Target said the thieves took credit card numbers, names, postal addresses, phone numbers and email addresses.
The data breach began on or around 29 November, known as Black Friday, one of the busiest shopping days of the year.
The company said customers would have “zero liability” for any fraud losses.
But this hasn’t stopped some customers suing Target, claiming that Target failed to notify them of the breach before it was first reported and did not “maintain reasonable security procedures” to prevent the attack.
“I know that it is frustrating for our guests to learn that this information was taken and we are truly sorry they are having to endure this,” said Gregg Steinhafel, Target’s chairman, president and chief executive officer.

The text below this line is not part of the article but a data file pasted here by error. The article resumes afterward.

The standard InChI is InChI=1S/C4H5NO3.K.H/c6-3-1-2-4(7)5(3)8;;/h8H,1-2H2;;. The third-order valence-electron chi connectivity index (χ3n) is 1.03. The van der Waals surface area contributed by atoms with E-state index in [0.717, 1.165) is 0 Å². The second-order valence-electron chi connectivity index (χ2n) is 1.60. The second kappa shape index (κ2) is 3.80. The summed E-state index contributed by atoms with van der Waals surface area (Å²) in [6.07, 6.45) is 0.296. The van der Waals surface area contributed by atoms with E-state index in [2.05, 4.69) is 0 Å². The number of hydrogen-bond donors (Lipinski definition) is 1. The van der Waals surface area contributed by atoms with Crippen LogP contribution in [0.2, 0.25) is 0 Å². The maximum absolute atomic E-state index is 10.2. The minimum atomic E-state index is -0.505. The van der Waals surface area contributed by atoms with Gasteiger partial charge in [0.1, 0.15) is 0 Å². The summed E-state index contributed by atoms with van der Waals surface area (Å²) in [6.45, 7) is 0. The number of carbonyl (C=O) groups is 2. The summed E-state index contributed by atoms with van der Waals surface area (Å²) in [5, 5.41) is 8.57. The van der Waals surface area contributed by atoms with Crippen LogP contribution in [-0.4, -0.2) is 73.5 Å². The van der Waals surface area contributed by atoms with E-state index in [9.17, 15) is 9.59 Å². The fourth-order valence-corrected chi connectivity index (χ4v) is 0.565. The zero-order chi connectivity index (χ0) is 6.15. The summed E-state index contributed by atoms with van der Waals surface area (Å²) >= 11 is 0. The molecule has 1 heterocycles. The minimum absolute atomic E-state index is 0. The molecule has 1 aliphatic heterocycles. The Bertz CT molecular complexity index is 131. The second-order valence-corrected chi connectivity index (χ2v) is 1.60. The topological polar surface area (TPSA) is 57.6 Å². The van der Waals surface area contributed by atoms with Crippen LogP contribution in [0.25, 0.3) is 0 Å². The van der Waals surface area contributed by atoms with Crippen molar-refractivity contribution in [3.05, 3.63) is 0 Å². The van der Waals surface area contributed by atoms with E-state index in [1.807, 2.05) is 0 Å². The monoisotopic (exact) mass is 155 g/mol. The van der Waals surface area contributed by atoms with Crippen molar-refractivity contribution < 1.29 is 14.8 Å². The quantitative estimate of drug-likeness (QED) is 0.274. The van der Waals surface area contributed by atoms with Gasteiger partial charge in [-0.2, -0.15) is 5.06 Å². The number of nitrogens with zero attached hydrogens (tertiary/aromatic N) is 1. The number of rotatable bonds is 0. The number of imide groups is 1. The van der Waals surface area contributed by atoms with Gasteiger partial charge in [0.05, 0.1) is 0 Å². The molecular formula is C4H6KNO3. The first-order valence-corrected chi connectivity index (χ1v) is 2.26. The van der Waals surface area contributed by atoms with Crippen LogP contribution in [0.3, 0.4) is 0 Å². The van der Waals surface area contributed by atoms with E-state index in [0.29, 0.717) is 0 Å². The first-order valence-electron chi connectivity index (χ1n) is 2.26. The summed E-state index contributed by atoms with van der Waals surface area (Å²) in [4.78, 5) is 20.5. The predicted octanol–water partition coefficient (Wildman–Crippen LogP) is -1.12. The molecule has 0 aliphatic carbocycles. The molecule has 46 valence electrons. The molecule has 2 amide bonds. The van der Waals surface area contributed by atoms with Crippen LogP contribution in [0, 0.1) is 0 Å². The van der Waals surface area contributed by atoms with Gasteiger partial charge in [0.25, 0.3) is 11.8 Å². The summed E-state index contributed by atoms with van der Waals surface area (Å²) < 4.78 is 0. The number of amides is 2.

Target is offering one year of free credit monitoring and identity theft protection to all its US customers.
Security researcher Brian Krebs, writing about the breach in December, said sources at credit card payment processing firms had told him the thieves had installed data-stealing code on to card-swipe machines at tills in all 1,797 Target stores.
The thieves stole data between Thanksgiving and 15 December, said Target. This data is often sold on to criminals via underground marketplaces.
The largest ever credit card breach at a US retailer took place in 2007 when cyber-thieves managed to steal information related to almost 46 million credit and debit cards from TJ Maxx and Marshalls.
The thieves amassed the huge cache of data over an 18-month period after penetrating the retailers’ computer network.